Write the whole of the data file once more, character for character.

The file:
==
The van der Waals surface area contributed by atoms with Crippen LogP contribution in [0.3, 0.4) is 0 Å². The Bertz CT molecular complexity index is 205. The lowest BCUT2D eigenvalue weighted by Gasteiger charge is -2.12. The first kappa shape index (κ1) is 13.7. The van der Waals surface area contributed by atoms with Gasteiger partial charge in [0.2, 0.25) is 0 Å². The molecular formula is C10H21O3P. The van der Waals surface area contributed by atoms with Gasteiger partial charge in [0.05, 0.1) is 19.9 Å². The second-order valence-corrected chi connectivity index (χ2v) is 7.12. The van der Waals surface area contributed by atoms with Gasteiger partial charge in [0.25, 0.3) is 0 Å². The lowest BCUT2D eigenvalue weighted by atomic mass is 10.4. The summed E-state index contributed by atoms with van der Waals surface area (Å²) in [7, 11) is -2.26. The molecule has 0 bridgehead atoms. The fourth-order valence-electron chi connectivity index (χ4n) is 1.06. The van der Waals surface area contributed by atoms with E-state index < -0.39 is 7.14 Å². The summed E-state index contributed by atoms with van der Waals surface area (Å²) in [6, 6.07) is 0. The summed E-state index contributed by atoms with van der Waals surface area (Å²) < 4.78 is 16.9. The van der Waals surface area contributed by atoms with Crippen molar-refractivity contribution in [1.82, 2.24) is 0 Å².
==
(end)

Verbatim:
The van der Waals surface area contributed by atoms with Crippen LogP contribution in [0.3, 0.4) is 0 Å². The Bertz CT molecular complexity index is 205. The lowest BCUT2D eigenvalue weighted by Gasteiger charge is -2.12. The first kappa shape index (κ1) is 13.7. The van der Waals surface area contributed by atoms with Gasteiger partial charge in [0.2, 0.25) is 0 Å². The molecular formula is C10H21O3P. The van der Waals surface area contributed by atoms with Gasteiger partial charge in [0.05, 0.1) is 19.9 Å². The second-order valence-corrected chi connectivity index (χ2v) is 7.12. The van der Waals surface area contributed by atoms with Gasteiger partial charge in [0.25, 0.3) is 0 Å². The lowest BCUT2D eigenvalue weighted by atomic mass is 10.4. The summed E-state index contributed by atoms with van der Waals surface area (Å²) in [7, 11) is -2.26. The molecule has 0 bridgehead atoms. The fourth-order valence-electron chi connectivity index (χ4n) is 1.06. The van der Waals surface area contributed by atoms with E-state index < -0.39 is 7.14 Å². The summed E-state index contributed by atoms with van der Waals surface area (Å²) in [6, 6.07) is 0. The summed E-state index contributed by atoms with van der Waals surface area (Å²) < 4.78 is 16.9. The van der Waals surface area contributed by atoms with Crippen molar-refractivity contribution in [1.82, 2.24) is 0 Å².